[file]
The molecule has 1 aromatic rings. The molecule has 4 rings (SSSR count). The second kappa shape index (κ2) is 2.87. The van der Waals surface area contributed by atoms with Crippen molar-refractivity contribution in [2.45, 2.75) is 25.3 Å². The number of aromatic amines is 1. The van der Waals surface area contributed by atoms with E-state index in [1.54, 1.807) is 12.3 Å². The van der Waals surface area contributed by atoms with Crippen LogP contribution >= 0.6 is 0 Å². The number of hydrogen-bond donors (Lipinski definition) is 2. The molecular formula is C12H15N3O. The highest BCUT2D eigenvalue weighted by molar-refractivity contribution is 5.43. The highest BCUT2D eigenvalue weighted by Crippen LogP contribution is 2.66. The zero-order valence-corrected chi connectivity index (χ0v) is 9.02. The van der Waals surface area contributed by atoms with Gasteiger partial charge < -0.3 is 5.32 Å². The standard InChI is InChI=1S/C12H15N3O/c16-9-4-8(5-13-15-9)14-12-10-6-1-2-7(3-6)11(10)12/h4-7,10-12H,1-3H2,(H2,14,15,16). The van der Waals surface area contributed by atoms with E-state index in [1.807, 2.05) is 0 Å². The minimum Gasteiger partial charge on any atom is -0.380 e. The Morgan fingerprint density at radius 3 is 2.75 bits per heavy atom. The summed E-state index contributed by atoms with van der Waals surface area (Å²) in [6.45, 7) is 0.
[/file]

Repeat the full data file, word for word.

The molecule has 1 aromatic rings. The molecule has 4 rings (SSSR count). The second kappa shape index (κ2) is 2.87. The van der Waals surface area contributed by atoms with Crippen molar-refractivity contribution in [2.45, 2.75) is 25.3 Å². The number of aromatic amines is 1. The van der Waals surface area contributed by atoms with E-state index in [1.54, 1.807) is 12.3 Å². The van der Waals surface area contributed by atoms with Crippen LogP contribution >= 0.6 is 0 Å². The number of hydrogen-bond donors (Lipinski definition) is 2. The molecular formula is C12H15N3O. The highest BCUT2D eigenvalue weighted by molar-refractivity contribution is 5.43. The highest BCUT2D eigenvalue weighted by Crippen LogP contribution is 2.66. The zero-order valence-corrected chi connectivity index (χ0v) is 9.02. The van der Waals surface area contributed by atoms with Gasteiger partial charge < -0.3 is 5.32 Å². The standard InChI is InChI=1S/C12H15N3O/c16-9-4-8(5-13-15-9)14-12-10-6-1-2-7(3-6)11(10)12/h4-7,10-12H,1-3H2,(H2,14,15,16). The van der Waals surface area contributed by atoms with E-state index in [1.807, 2.05) is 0 Å². The minimum Gasteiger partial charge on any atom is -0.380 e. The Morgan fingerprint density at radius 3 is 2.75 bits per heavy atom. The summed E-state index contributed by atoms with van der Waals surface area (Å²) in [6.45, 7) is 0.